So, certainly not a bad track at all, just one that is heavily held in check.
    Chicken Little Sound


    Don't get excited by what's on offer here, folks. This is bargain-basement stuff.

    Commencing with some Deleted Scenes, which include three Alternative Openings and a small, and wholly superfluous, two-minute segment entitled Lunch Break, we don't really get much here of any worth. The Alternate Openings are just different stylistic slants on what we get in the finished film, and it is easy to see why they were dropped in favour of the Lion King-esque introduction that does front the movie. For the record, these are called Chicken Little Storybook (2.50 mins), Cooking With Klaus (6.10 mins) and Chicken Little As A Girl (2.05 mins). Presented as a mixture of animatics, storyboards and completed animation, the set are also introduced by Director Mark Dindal and Producer Randy Fulmer.

    Next up comes the Making Of featurette. Entitled Hatching Chicken Little and running for 18.15 mins, this is very much your conventional, kid-friendly type of deal. Everyone is excitable, enthusiastic and totally devoid of genuine insight. All aspects of the film's production are covered, though not in any real detail, and the emphasis is squarely on how much fun they had making it and how much fun we're going to have watching it. We even get a tedious “Day in the life of” for Mark Dindal. This is second-rate fluff that nobody will ever return to.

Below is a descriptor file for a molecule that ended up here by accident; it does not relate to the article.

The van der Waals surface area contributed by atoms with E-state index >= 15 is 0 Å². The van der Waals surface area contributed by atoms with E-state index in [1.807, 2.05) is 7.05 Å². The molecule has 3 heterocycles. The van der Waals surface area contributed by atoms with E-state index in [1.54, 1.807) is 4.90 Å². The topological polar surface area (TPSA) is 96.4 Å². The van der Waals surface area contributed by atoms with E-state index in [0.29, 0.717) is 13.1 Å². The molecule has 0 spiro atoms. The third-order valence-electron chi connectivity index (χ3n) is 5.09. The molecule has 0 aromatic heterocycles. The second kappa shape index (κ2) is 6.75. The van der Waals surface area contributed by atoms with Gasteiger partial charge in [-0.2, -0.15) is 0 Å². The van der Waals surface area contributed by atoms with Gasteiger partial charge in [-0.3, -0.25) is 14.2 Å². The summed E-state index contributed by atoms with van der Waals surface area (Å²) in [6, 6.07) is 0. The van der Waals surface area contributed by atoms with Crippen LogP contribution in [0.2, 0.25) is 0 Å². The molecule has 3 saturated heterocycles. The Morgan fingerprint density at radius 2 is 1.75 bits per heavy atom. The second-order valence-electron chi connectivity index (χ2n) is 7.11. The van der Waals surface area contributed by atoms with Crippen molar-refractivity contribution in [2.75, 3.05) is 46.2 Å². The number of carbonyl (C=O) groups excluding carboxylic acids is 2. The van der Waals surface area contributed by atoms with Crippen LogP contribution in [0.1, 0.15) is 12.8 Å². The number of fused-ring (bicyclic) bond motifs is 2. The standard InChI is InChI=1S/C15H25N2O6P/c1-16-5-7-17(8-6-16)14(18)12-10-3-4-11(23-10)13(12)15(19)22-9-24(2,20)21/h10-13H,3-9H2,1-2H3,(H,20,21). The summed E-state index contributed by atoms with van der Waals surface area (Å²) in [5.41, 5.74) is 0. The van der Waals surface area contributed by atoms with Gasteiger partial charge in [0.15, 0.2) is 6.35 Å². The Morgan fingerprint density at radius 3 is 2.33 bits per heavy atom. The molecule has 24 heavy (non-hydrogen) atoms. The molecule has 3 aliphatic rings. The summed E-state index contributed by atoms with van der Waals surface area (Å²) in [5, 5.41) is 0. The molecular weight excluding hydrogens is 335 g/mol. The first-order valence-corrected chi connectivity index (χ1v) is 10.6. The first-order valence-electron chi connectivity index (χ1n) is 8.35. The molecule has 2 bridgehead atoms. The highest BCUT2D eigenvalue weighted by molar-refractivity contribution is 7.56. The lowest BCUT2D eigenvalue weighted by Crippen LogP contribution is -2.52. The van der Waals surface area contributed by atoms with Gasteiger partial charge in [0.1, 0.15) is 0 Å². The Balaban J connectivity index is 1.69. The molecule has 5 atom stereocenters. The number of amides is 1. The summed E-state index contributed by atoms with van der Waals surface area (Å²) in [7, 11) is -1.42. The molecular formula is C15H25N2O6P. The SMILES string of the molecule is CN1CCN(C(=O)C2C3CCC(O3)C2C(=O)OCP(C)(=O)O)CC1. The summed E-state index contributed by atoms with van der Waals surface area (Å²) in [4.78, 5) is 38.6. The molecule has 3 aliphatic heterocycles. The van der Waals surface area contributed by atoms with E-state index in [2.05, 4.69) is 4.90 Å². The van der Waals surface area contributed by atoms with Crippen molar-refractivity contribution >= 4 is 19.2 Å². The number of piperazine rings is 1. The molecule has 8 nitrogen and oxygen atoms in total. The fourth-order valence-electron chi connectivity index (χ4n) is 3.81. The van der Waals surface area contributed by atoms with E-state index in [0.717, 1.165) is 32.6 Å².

Music And More is actually just a couple of music videos and a Chicken Little Karaoke/Sing Along. The videos are Shake Your Tail Feather (3.05 mins) from The Cheetah Girls and One Little Slip (2.50 mins) from The Barenaked Ladies.

    Then we get an extremely tedious Where's Fish Trivia Game, which mixes questions with a rather pointless quest to find Fish. I can't imagine anybody, young or young at heart, sticking with this for long.Finally, rounding out the release are trailers for The Little Mermaid, The Wild, Dumbo Special Edition, Howl's Moving Castle, Airbuddies, Brother Bear 2, That's So Raven and Cars.

    It's a lacklustre set ... but, given the un-ambitious release it accompanies, this is hardly surprising.
    Chicken Little Extras


    Bright and bouncy but light on laughs, character and overall scenario, Chicken Little still flies by without becoming a bore. Kids may find it engaging whilst it is unfolding before them but, I feel, that they will be unlikely to return to it once the credits have begun to roll. Definitely a misstep for the House of Mouse and one that confirms Pixar to be the jewel in Disney's crown.

    The DVD has a fine enough transfer, but some unappealing extras further sink the project in mediocrity. If the little ones liked this at the cinema, then sure ... go ahead. I'm sure they still will. But Chicken Little really is a wasted opportunity that will fade from memory in about as much time as it takes to boil an egg.
    Suggested retail price when reviewed: £18.59

    The Rundown



    Picture Quality